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Michigan Supreme Court Rules Judge Improperly Indicted Government Officials In Flint Water Case

The decision leaves residents frustrated about the lack of accountability after the city had been left without a viable water source for a lengthy period.

Michigan’s highest court ruled Tuesday (June 28) that a lower court judge lacked the authority to issue criminal indictments against government officials connected with the Flint water crisis, ruling that he is not “a one-man grand jury.”

“MCL 767.3 and MCL 767.4 (state laws) authorize a judge to investigate, subpoena witnesses, and issue arrest warrants. But they do not authorize the judge to issue indictments,” the ruling, which reversed a Genesee County court read, according to  MLive.com.

“And if a criminal process begins with a one-man grand jury, the accused is entitled to a preliminary examination before being brought to trial,” the ruling continued.

The decision leaves Flint residents frustrated that officials, including former Republican Gov. Rick Snyder, will evade accountability for their role in exposing the predominantly Black city to toxic tap water, The New York Times reports. Lead in the drinking water increased to a dangerous level after the city’s water supply was switched to the Flint River in April 2014.

“The court system should be ashamed that they let it drag on this long,” Claudia Perkins-Milton, a lifelong Flint resident and an activist on water issues, told The Times. “People here are so upset. Do you know it’s been eight long years — eight? Eight long years that we’ve been dealing with this atrocity.”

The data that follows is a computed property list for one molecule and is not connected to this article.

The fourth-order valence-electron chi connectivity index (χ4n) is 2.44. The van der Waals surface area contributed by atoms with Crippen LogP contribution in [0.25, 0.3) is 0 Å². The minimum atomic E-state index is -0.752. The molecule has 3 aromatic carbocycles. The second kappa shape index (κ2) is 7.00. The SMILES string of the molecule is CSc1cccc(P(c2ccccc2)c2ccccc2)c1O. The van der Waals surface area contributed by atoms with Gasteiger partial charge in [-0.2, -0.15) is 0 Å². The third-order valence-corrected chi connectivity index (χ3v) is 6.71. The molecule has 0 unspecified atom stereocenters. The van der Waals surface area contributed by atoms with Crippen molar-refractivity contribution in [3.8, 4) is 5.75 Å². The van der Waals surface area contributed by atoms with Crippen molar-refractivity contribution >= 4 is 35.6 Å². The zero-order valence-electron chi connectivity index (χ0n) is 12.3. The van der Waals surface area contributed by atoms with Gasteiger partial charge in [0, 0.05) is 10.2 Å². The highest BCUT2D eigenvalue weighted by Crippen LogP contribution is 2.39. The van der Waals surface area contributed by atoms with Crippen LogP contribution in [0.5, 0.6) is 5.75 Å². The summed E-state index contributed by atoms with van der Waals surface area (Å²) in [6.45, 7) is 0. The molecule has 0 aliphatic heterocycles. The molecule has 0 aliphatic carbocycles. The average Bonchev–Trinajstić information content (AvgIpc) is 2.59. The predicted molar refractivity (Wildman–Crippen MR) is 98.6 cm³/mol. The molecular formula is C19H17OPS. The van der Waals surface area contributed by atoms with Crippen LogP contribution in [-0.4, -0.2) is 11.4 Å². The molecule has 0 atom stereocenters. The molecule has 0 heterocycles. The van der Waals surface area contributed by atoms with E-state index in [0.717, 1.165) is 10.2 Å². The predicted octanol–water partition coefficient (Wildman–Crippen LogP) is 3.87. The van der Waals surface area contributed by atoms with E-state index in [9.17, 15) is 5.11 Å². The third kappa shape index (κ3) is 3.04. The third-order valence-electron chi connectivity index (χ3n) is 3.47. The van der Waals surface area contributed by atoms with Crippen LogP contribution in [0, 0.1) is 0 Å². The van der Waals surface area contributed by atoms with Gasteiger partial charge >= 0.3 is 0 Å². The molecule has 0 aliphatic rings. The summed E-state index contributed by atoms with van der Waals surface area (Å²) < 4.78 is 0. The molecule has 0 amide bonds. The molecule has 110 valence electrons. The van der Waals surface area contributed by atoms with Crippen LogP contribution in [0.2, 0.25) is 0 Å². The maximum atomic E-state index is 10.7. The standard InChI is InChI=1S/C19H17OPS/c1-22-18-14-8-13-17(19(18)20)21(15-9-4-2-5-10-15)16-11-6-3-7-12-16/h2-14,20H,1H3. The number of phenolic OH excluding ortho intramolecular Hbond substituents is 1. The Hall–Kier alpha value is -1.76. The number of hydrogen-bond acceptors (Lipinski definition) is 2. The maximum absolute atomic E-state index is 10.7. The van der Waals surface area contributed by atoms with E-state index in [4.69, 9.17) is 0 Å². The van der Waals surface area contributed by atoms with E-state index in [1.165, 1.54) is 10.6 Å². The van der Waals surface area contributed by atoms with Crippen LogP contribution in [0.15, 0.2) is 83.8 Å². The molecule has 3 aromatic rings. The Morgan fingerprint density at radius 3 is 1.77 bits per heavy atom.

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According to MLive.com, Genesee County Circuit Court Judge David J. Newblatt heard evidence against the officials behind closed doors and then issued indictments against them.

The officials who appealed to the high court included Nancy Peeler, a Michigan Department of Health and Human Services employee, former Snyder adviser Richard Baird and former state Department of Health and Human Services Director Nicholas Lyon.

Newblatt charged the three officials and six others, including Snyder, for their alleged criminal roles in the crisis without a preliminary examination that allows the defendants to cross-examine witnesses before a trial, The Detroit Free Press reported.

Appeals to Newblatt's decision were rejected, which led to the Michigan Supreme Court hearing the case.

Even though Michigan has long used the single-person grand juries, the state’s high court said that method could not be deployed in that way, according to The Times. The decision sends the cases back to the Genesee Circuit Court.

In 2021, Michigan agreed to pay about $600 million to victims of the water crisis. The money was expected to go largely toward helping children who were poisoned by the lead-tainted drinking water.

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